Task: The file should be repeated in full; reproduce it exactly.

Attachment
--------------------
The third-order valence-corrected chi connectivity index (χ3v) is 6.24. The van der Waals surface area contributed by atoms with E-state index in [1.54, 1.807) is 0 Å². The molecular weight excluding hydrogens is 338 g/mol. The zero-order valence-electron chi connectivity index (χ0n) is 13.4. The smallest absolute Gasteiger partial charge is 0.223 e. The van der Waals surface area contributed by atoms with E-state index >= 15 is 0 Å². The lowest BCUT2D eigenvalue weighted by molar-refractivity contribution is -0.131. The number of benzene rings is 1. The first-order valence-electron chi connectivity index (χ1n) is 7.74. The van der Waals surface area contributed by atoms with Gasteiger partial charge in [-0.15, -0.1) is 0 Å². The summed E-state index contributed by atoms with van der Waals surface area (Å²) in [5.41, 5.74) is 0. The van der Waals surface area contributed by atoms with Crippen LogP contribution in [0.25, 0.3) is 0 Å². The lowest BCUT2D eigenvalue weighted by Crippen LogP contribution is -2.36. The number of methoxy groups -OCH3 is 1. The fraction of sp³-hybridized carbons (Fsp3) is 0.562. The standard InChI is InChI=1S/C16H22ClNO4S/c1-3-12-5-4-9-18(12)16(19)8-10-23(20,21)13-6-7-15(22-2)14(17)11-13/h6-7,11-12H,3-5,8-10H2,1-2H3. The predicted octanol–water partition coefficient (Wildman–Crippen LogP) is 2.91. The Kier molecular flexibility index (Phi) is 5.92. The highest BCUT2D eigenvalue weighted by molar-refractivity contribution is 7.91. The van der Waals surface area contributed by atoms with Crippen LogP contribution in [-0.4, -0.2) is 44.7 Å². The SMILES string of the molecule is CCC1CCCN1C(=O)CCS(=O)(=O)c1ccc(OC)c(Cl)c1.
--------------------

The third-order valence-corrected chi connectivity index (χ3v) is 6.24. The van der Waals surface area contributed by atoms with E-state index in [1.54, 1.807) is 0 Å². The molecular weight excluding hydrogens is 338 g/mol. The zero-order valence-electron chi connectivity index (χ0n) is 13.4. The smallest absolute Gasteiger partial charge is 0.223 e. The van der Waals surface area contributed by atoms with E-state index >= 15 is 0 Å². The lowest BCUT2D eigenvalue weighted by molar-refractivity contribution is -0.131. The number of benzene rings is 1. The first-order valence-electron chi connectivity index (χ1n) is 7.74. The van der Waals surface area contributed by atoms with Gasteiger partial charge in [-0.15, -0.1) is 0 Å². The summed E-state index contributed by atoms with van der Waals surface area (Å²) in [5.41, 5.74) is 0. The van der Waals surface area contributed by atoms with Crippen LogP contribution in [0.25, 0.3) is 0 Å². The lowest BCUT2D eigenvalue weighted by Crippen LogP contribution is -2.36. The number of methoxy groups -OCH3 is 1. The fraction of sp³-hybridized carbons (Fsp3) is 0.562. The standard InChI is InChI=1S/C16H22ClNO4S/c1-3-12-5-4-9-18(12)16(19)8-10-23(20,21)13-6-7-15(22-2)14(17)11-13/h6-7,11-12H,3-5,8-10H2,1-2H3. The predicted octanol–water partition coefficient (Wildman–Crippen LogP) is 2.91. The Kier molecular flexibility index (Phi) is 5.92. The highest BCUT2D eigenvalue weighted by molar-refractivity contribution is 7.91. The van der Waals surface area contributed by atoms with Crippen LogP contribution in [-0.4, -0.2) is 44.7 Å². The SMILES string of the molecule is CCC1CCCN1C(=O)CCS(=O)(=O)c1ccc(OC)c(Cl)c1.